First Drive: 2011 Mini Cooper S Countryman

Don Sherman

Chassis Details
The basic suspension layout parallels existing Mini models with struts in front, trailing arms located by two lateral links per side in back, and coil springs at every corner. The aluminum rear differential housing is rubber isolated while front and rear cross members bolt solidly to the unibody structure.

Electric power steering adds assistance via the rack-and-pinion steering gear's pinion shaft. Anti-torque-steer programming is new this year in response to perennial gripes on that subject by Mini critics.

Less Than a Full Dose of Driving Bliss
Given the promising exterior appearance -- read smaller in real life than photos would suggest -- and Mini's unwavering dedication to driving nirvana, our hopes were high that Countryman would burst out of the typical crossover mold in terms of speed, agility, and all-around exuberance. While the driving position is perfect for the mission, the initial steering response off the straight and narrow is encouraging, and the S edition's turbo engine is steeped in spirit, there are lapses in the Countryman's driving dynamics.

The elevated ride height results in tippiness never before seen in a Mini. Steering feel goes numb when you are in greatest need of feedback from the road surface. The extra weight and longer wheelbase slow reaction times from the go-kart-agile realm into the merely good range. Ride motions venture beyond well controlled to verge on harsh over rough pavement. In some instances, that can fill the cabin will booming reverberation especially in the back seat. Also, there's noticeable wind noise generated by the upright A pillars and large side mirrors.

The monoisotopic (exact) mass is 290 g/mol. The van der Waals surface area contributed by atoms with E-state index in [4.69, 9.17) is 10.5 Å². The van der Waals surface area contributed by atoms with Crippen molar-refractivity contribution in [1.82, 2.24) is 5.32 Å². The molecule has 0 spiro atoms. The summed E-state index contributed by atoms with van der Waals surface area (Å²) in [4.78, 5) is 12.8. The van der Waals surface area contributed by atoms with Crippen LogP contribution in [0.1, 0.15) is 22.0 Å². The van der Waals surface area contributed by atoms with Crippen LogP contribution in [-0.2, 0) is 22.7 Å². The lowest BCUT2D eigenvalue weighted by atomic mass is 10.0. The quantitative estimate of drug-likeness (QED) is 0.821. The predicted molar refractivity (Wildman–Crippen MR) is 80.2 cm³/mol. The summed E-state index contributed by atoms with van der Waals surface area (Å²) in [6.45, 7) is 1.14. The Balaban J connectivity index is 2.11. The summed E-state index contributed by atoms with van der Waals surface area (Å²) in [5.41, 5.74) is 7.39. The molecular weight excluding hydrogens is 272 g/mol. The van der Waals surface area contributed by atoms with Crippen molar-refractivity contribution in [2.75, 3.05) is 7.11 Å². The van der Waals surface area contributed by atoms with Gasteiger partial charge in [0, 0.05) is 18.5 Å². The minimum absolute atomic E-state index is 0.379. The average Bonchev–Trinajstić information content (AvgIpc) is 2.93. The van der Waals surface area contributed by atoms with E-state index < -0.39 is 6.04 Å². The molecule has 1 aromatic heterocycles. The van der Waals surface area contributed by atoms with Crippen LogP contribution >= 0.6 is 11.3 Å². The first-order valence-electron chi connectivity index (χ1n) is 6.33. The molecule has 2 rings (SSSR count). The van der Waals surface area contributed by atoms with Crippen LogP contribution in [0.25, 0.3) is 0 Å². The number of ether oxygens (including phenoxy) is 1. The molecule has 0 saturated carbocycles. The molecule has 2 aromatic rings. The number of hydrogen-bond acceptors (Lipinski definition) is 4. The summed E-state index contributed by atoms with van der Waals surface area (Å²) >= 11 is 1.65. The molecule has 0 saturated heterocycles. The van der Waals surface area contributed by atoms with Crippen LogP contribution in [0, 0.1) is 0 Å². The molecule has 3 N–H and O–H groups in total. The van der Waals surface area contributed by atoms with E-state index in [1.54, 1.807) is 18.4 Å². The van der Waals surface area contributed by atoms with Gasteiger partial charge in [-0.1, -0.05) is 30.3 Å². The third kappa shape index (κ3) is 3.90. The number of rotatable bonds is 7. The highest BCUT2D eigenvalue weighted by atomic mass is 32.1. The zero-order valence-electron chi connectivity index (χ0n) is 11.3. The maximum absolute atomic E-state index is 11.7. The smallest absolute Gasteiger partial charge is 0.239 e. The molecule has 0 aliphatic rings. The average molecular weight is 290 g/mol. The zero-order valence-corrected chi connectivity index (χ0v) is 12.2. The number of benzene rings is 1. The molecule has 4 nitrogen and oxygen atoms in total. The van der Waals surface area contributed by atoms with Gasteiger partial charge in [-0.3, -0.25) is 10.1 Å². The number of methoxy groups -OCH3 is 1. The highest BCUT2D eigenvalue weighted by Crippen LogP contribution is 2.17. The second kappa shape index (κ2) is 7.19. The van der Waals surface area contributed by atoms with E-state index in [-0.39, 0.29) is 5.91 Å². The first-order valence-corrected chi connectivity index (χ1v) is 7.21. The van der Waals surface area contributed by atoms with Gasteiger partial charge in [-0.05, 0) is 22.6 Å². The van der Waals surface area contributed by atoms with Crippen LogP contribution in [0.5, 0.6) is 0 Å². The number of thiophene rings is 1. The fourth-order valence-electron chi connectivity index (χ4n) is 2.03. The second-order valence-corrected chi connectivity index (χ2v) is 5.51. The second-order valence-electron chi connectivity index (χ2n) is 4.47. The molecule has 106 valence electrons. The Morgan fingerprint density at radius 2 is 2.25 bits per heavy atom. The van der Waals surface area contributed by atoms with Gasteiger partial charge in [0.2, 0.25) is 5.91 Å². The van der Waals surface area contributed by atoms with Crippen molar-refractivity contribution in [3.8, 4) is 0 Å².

The dynamic cloud's silver lining is a surprisingly affordable admission price. Including delivery charges, the well equipped Mini Cooper Countryman starts at $22,350. Loading up the CooperS with ALL4 traction and other goodies won't top $30,000 so this buggy is sure to be of interest to young growing families.

Ultimately, the satisfaction to be reaped from the Mini Countryman depends on your frame of reference. Moving down from a larger crossover or over from a Subaru Forester or Toyota RAV4, it's sure to feel fresh and lively, particularly in turbocharged CooperS trim. But graduating to the Countryman after a stint in any Mini Cooper hardtop or convertible, the joy of four doors and increased cabin space will soon be diminished by life's harshest reality: growing up is hard to do.

5 of 5

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